User talk:Drew314

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regarding Frontend Playback Groups

None of those settings should have any affect on playback performance. All recordings (LiveTV or scheduled) get recorded straight to disk. Because of the tight fsync loop in mythbackend, they will hit the disk within a second of them being captured. There is no setting that will change this behavior, and do to issues with the standard IO scheduler in Linux, it is not something that can or should be removed.

In Linux, all disk read and writes are cached to memory. They remain there indefinitely, until there either some other process needs that memory, or there is new data that needs to be cached. That means as you write a recording to disk, Linux effectively creates a ringbuffer for us, and as long as you are sufficiently close to live that the video has not been flushed out of the cache, you will not have to re-read the video from the hard drive. This cache constitutes all free memory not currently being used for applications, so unless you are trying to run a combined machine on under 512MB of memory, this will far exceed anything you may see on the embedded cache in a hard drive.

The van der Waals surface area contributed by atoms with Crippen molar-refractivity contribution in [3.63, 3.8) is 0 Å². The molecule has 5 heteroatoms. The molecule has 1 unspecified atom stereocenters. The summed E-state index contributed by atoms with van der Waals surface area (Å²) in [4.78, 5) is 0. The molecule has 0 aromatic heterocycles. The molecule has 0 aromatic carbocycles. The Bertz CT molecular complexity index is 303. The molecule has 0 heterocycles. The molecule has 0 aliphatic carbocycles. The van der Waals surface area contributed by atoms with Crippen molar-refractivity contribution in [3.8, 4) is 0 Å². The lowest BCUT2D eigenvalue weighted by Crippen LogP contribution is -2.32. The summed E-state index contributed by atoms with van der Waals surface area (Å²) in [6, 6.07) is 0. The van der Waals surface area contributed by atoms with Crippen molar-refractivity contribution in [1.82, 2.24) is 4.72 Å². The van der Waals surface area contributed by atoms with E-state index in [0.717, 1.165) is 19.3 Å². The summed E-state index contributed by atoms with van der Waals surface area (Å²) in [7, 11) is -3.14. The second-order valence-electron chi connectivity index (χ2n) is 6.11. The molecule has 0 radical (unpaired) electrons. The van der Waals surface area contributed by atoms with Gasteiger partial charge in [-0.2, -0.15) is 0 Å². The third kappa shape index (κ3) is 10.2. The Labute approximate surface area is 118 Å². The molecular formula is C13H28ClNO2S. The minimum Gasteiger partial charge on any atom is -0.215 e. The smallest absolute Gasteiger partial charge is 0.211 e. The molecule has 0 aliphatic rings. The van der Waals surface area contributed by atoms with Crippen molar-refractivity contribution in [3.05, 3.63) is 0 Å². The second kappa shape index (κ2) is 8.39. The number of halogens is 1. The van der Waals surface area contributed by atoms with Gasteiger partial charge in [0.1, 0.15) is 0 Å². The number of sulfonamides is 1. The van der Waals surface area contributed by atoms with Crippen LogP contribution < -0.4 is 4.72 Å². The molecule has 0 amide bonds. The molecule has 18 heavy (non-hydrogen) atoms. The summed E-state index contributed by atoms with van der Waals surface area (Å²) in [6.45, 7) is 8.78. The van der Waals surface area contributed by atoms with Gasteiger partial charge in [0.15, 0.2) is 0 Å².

Even should you have to re-read from the disk, the highest bitrate content you may be recording with MythTV will be around 2.5MB/s. Even combining simultaneous read and write, plus database access, this is a trivial amount for any hard drive modern enough to be using SATA 3.0. You would only start running if you were doing a dozen recordings simultaneously, had absolutely awful drive fragmentation, or were otherwise causing very heavy load on the disk using an external application.